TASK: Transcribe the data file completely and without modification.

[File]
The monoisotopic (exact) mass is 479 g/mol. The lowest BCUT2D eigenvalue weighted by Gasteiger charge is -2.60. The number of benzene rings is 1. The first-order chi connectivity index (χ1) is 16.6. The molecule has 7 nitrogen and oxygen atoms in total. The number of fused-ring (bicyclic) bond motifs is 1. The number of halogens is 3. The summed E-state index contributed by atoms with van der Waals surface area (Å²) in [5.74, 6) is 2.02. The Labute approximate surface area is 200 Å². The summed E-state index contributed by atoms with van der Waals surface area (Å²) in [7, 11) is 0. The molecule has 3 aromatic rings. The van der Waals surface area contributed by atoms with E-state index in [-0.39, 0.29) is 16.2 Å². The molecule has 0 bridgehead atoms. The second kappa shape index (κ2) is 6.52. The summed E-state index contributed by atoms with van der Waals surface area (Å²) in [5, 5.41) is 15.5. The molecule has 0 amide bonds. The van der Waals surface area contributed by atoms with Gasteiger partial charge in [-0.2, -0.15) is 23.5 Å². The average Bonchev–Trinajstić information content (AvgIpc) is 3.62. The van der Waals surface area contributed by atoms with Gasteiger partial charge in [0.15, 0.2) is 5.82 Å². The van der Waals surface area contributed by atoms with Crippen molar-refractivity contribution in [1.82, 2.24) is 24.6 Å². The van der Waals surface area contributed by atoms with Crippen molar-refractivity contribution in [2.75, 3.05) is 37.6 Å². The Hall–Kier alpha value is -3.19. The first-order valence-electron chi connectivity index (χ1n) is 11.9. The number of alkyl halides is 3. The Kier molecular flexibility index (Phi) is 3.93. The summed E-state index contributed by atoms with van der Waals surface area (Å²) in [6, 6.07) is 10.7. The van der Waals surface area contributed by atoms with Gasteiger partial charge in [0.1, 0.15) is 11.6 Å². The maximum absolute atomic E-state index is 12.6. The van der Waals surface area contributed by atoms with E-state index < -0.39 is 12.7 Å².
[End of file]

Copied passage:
The monoisotopic (exact) mass is 479 g/mol. The lowest BCUT2D eigenvalue weighted by Gasteiger charge is -2.60. The number of benzene rings is 1. The first-order chi connectivity index (χ1) is 16.6. The molecule has 7 nitrogen and oxygen atoms in total. The number of fused-ring (bicyclic) bond motifs is 1. The number of halogens is 3. The summed E-state index contributed by atoms with van der Waals surface area (Å²) in [5.74, 6) is 2.02. The Labute approximate surface area is 200 Å². The summed E-state index contributed by atoms with van der Waals surface area (Å²) in [7, 11) is 0. The molecule has 3 aromatic rings. The van der Waals surface area contributed by atoms with E-state index in [-0.39, 0.29) is 16.2 Å². The molecule has 0 bridgehead atoms. The second kappa shape index (κ2) is 6.52. The summed E-state index contributed by atoms with van der Waals surface area (Å²) in [5, 5.41) is 15.5. The molecule has 0 amide bonds. The van der Waals surface area contributed by atoms with Gasteiger partial charge in [-0.2, -0.15) is 23.5 Å². The average Bonchev–Trinajstić information content (AvgIpc) is 3.62. The van der Waals surface area contributed by atoms with Gasteiger partial charge in [0.15, 0.2) is 5.82 Å². The van der Waals surface area contributed by atoms with Crippen molar-refractivity contribution in [1.82, 2.24) is 24.6 Å². The van der Waals surface area contributed by atoms with Crippen molar-refractivity contribution in [2.75, 3.05) is 37.6 Å². The Hall–Kier alpha value is -3.19. The first-order valence-electron chi connectivity index (χ1n) is 11.9. The number of alkyl halides is 3. The Kier molecular flexibility index (Phi) is 3.93. The summed E-state index contributed by atoms with van der Waals surface area (Å²) in [6, 6.07) is 10.7. The van der Waals surface area contributed by atoms with Gasteiger partial charge in [0.1, 0.15) is 11.6 Å². The maximum absolute atomic E-state index is 12.6. The van der Waals surface area contributed by atoms with E-state index < -0.39 is 12.7 Å².